Career MilestoneSalary Estimate
First year of work as a doctor£29,000
Been a doctor for 5 years£51,000
About to qualify as a consultant£58,000

Once a doctor qualifies as a consultant, their pay then jumps up to £88,000 and slowly increases as they accrue years of experience under their belt.

As part of a junior doctor’s training, they generally rotate around a few different departments and medical specialties in order to give them a rounded perspective of how lots of different teams in the hospital work together to help treat patients.

Different jobs and different departments have different requirements of their juniors. For example, in A&E a junior doctor will be expected to work a lot of night shifts while in community psychiatry you may not have to work any nights or weekends.

If doctors are working longer hours, or unsociable hours (such as nights or weekends) their pay is increased accordingly in order to offer appropriate compensation.

What this does mean is that two different junior doctors, at the same point in their training pathways, can have two different salaries depending on the demands of the job that they’re currently working in.

An FY2 doctor working in A&E will very likely take home a larger sum each month, because of these longer hours, compared to an FY2 doctor working in a GP practice.

How Old Are Junior Doctors?

I graduated from medical school when I was 23, which is roughly the lower bound at which junior doctors start at.

I went to medical school straight from school at 18 and completed a 5-year degree.

If I’d then gone straight into GP training I could have qualified as a GP at 28 and thereby stopped being a junior doctor.

A GP administering a vaccine to a patient

However, lots of people take gap years before university, complete an undergraduate degree before studying medicine or even go to medical school as a mature student.

Junior doctors generally range in age from 23 to 36 years old. The vast majority of doctors will have entered consultancy by the time they’re 40 and so cease being junior doctors.

How Many Hours Do Junior Doctors Work?

For a typical day shift, junior doctors will start work at 8 or 9am and work till 5 or 5:30pm.

However, hospital work is frequently done on a few different shift patterns, so you could have a day shift, a long day, late shift or night shift.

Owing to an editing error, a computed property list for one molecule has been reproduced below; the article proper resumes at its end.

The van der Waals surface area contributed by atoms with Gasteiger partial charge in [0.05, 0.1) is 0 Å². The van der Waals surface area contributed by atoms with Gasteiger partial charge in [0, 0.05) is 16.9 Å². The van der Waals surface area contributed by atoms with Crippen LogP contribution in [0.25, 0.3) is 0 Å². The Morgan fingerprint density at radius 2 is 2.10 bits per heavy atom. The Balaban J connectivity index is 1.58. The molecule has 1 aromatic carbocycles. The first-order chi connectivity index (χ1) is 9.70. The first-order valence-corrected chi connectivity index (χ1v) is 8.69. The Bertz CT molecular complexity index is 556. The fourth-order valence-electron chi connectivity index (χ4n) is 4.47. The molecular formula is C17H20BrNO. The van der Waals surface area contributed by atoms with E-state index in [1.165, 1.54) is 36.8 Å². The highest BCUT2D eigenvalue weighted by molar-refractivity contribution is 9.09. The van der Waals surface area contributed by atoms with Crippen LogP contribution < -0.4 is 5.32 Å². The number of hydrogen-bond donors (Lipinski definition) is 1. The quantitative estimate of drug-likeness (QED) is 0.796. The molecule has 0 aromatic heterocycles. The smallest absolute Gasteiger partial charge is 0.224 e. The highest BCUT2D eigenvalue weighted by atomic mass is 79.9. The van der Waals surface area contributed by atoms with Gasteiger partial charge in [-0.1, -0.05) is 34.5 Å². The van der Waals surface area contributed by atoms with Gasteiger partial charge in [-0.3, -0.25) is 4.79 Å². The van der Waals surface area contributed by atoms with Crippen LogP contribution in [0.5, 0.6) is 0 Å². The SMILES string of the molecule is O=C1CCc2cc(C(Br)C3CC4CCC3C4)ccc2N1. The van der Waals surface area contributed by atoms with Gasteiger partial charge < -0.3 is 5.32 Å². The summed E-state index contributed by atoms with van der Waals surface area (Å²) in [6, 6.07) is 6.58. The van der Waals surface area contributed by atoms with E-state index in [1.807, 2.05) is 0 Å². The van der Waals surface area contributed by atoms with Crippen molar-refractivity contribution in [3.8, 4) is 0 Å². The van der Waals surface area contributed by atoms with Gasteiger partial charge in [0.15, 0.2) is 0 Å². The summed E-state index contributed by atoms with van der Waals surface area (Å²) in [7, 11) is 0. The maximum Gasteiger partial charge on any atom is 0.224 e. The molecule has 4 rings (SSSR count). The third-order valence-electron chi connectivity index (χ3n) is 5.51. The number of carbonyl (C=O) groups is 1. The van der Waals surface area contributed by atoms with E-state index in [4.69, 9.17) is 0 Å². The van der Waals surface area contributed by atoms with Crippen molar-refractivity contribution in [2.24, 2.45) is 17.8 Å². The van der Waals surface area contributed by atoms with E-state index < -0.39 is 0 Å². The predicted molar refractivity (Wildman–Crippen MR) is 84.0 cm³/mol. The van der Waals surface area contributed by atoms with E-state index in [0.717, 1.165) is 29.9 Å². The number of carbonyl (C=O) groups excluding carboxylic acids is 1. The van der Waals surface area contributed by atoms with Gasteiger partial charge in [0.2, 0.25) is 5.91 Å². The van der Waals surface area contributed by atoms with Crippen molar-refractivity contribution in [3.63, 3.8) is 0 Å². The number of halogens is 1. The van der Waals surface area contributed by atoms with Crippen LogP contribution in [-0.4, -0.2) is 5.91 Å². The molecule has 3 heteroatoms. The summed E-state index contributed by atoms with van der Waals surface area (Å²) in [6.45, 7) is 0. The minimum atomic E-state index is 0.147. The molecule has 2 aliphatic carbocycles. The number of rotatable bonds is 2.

The exact hours for these will vary from hospital to hospital but ballpark figures would be:

  • 8am-5:30pm for a day shift
  • 8am-8pm for a long day
  • 2pm-11pm for a late shift
  • 8pm-8am for a night shift

Doctors in their first few years of work are generally contracted to work just under 48 hours per week.

The European Working Time Directive sets this limit at 48 to prevent junior doctors from being overworked and becoming dangerously tired.

However, junior doctors will still frequently work unpaid overtime, with approximately 50% of doctors working an average of an extra hour a day as a result of the constraints of their job.

Gone are the days of junior doctors working 24-hour shifts and being completely exhausted at all hours of the day, but I can attest to the fact that you can still be pretty tired at the end of a busy shift!

Do Junior Doctors Do Surgery?

Junior doctors can perform surgery, either as an assistant to a consultant surgeon or as the lead surgeon themselves. Their experience and training grade will dictate whether they will simply assist another doctor performing the surgery or complete the operation themself.

Again, this is where the term ‘junior doctor’ can be quite misleading.

Hearing that a ‘junior doctor’ is going to be performing your surgery probably wouldn’t fill most patients with confidence. But, when you consider the fact that the surgeon has been a doctor for 10 years and has been performing this operation unassisted for 8, you may feel a bit more reassured.

Of course, at the start of their surgical training, a junior doctor won’t be performing operations without close supervision.

In fact, they’re more likely to just be holding instruments in place while a more experienced surgeon completes the procedure.

But, over the years and as a surgical trainee gains experience, they’ll start to become more and more independent in what they can do and what they’re trusted with.

Towards the end of their training, just before becoming a consultant themselves, a ‘junior’ doctor would be able to perform all but the most complicated procedures by themselves, often with the consultant just on the end of the phone in case they need any advice in the moment.

Junior Doctor FAQs

What is the difference between a junior doctor and a doctor?

There is no difference between a junior doctor and a doctor- a junior doctor is simply a type of doctor who has not yet completed their postgraduate training. A junior doctor is still a fully qualified doctor who can see, treat and manage patients according to their best judgement.

Do junior doctors do night shifts?

Junior doctors will frequently do night shifts as part of their work in a hospital. Overnight, hospitals are staffed almost exclusively by junior doctors, with the more senior doctors on-call at home. Senior doctors can be contacted for advice or called in to see a complicated patient if required.

Is a GP a junior doctor?

A GP is not a junior doctor. GPs are doctors who have completed their postgraduate medical training, specialising in general practice. In order to become a GP, a doctor will have been a junior doctor for a minimum of 5 years prior to their completion of clinical training.

Final Thoughts

The training pathways for doctors are all pretty confusing if you’re not a doctor yourself or you’re not familiar with the main training schemes in use.

The term junior doctor is a bit of a technical term that doesn’t intuitively describe what it refers to.

But, if I’ve done a good job of explaining it, you should hopefully now have a much clearer idea of what a junior doctor is and what they do.

About the author
After studying medicine at the University of Leicester, Dr Ollie now works as a junior doctor in London. His interests include medical education and expedition medicine, as well as having a strong belief in the importance of widening access to medicine.